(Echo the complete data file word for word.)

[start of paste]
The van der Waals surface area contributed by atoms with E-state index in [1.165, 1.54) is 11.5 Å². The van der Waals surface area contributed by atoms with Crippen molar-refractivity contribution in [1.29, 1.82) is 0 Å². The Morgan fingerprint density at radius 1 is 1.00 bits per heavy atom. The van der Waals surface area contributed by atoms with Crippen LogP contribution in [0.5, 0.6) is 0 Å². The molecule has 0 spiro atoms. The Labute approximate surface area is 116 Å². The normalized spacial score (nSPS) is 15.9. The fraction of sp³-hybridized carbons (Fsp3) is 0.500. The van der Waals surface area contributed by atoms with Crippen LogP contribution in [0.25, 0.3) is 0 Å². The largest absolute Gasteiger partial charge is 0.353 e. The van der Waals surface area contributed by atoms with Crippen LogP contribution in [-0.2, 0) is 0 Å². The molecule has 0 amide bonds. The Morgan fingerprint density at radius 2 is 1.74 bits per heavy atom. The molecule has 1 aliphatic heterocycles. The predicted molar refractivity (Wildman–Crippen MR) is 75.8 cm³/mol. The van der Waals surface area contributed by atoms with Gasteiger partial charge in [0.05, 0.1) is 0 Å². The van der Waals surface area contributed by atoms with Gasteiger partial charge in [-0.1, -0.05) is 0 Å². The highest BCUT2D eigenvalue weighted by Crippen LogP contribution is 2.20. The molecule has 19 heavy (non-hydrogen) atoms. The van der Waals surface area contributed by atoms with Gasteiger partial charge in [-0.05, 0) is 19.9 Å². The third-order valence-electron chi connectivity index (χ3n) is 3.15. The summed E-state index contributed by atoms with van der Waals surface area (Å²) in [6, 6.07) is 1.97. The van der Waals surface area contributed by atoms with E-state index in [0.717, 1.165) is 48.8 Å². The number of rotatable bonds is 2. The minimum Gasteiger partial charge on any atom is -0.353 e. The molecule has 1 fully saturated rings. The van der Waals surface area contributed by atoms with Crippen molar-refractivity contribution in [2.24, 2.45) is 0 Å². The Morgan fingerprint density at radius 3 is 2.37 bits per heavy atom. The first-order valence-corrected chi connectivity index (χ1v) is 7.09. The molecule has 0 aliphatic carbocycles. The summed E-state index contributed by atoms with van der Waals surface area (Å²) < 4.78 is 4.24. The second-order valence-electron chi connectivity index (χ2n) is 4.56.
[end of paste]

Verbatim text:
The van der Waals surface area contributed by atoms with E-state index in [1.165, 1.54) is 11.5 Å². The van der Waals surface area contributed by atoms with Crippen molar-refractivity contribution in [1.29, 1.82) is 0 Å². The Morgan fingerprint density at radius 1 is 1.00 bits per heavy atom. The van der Waals surface area contributed by atoms with Crippen LogP contribution in [0.5, 0.6) is 0 Å². The molecule has 0 spiro atoms. The Labute approximate surface area is 116 Å². The normalized spacial score (nSPS) is 15.9. The fraction of sp³-hybridized carbons (Fsp3) is 0.500. The van der Waals surface area contributed by atoms with Crippen LogP contribution in [0.25, 0.3) is 0 Å². The largest absolute Gasteiger partial charge is 0.353 e. The van der Waals surface area contributed by atoms with Crippen LogP contribution in [-0.2, 0) is 0 Å². The molecule has 0 amide bonds. The Morgan fingerprint density at radius 2 is 1.74 bits per heavy atom. The molecule has 1 aliphatic heterocycles. The predicted molar refractivity (Wildman–Crippen MR) is 75.8 cm³/mol. The van der Waals surface area contributed by atoms with Gasteiger partial charge in [0.05, 0.1) is 0 Å². The van der Waals surface area contributed by atoms with Gasteiger partial charge in [-0.1, -0.05) is 0 Å². The highest BCUT2D eigenvalue weighted by Crippen LogP contribution is 2.20. The molecule has 19 heavy (non-hydrogen) atoms. The van der Waals surface area contributed by atoms with Gasteiger partial charge in [-0.05, 0) is 19.9 Å². The third-order valence-electron chi connectivity index (χ3n) is 3.15. The summed E-state index contributed by atoms with van der Waals surface area (Å²) in [6, 6.07) is 1.97. The van der Waals surface area contributed by atoms with E-state index in [0.717, 1.165) is 48.8 Å². The number of rotatable bonds is 2. The minimum Gasteiger partial charge on any atom is -0.353 e. The molecule has 1 fully saturated rings. The van der Waals surface area contributed by atoms with Crippen molar-refractivity contribution in [2.24, 2.45) is 0 Å². The Morgan fingerprint density at radius 3 is 2.37 bits per heavy atom. The first-order valence-corrected chi connectivity index (χ1v) is 7.09. The molecule has 0 aliphatic carbocycles. The summed E-state index contributed by atoms with van der Waals surface area (Å²) < 4.78 is 4.24. The second-order valence-electron chi connectivity index (χ2n) is 4.56.